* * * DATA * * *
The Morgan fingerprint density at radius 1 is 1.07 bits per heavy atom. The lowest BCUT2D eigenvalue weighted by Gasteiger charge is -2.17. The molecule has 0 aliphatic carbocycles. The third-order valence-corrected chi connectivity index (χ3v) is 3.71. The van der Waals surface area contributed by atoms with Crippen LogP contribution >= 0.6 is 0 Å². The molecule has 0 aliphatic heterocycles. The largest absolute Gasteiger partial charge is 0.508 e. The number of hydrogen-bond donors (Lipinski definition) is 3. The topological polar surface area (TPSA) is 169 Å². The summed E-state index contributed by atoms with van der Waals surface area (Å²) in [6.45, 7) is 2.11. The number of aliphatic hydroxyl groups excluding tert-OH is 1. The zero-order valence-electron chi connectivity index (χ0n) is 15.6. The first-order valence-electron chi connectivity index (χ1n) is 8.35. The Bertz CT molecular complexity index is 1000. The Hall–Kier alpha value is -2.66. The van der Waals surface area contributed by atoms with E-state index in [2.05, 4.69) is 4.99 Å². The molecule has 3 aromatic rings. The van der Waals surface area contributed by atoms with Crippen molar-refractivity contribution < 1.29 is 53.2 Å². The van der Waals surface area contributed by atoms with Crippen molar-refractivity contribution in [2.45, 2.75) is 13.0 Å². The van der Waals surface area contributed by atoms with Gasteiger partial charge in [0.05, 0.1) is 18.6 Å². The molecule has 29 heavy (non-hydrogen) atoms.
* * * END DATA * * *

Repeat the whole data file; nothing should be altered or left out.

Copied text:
The Morgan fingerprint density at radius 1 is 1.07 bits per heavy atom. The lowest BCUT2D eigenvalue weighted by Gasteiger charge is -2.17. The molecule has 0 aliphatic carbocycles. The third-order valence-corrected chi connectivity index (χ3v) is 3.71. The van der Waals surface area contributed by atoms with Crippen LogP contribution >= 0.6 is 0 Å². The molecule has 0 aliphatic heterocycles. The largest absolute Gasteiger partial charge is 0.508 e. The number of hydrogen-bond donors (Lipinski definition) is 3. The topological polar surface area (TPSA) is 169 Å². The summed E-state index contributed by atoms with van der Waals surface area (Å²) in [6.45, 7) is 2.11. The number of aliphatic hydroxyl groups excluding tert-OH is 1. The zero-order valence-electron chi connectivity index (χ0n) is 15.6. The first-order valence-electron chi connectivity index (χ1n) is 8.35. The Bertz CT molecular complexity index is 1000. The Hall–Kier alpha value is -2.66. The van der Waals surface area contributed by atoms with E-state index in [2.05, 4.69) is 4.99 Å². The molecule has 3 aromatic rings. The van der Waals surface area contributed by atoms with Crippen molar-refractivity contribution < 1.29 is 53.2 Å². The van der Waals surface area contributed by atoms with Crippen molar-refractivity contribution in [2.45, 2.75) is 13.0 Å². The van der Waals surface area contributed by atoms with Gasteiger partial charge in [0.05, 0.1) is 18.6 Å². The molecule has 29 heavy (non-hydrogen) atoms.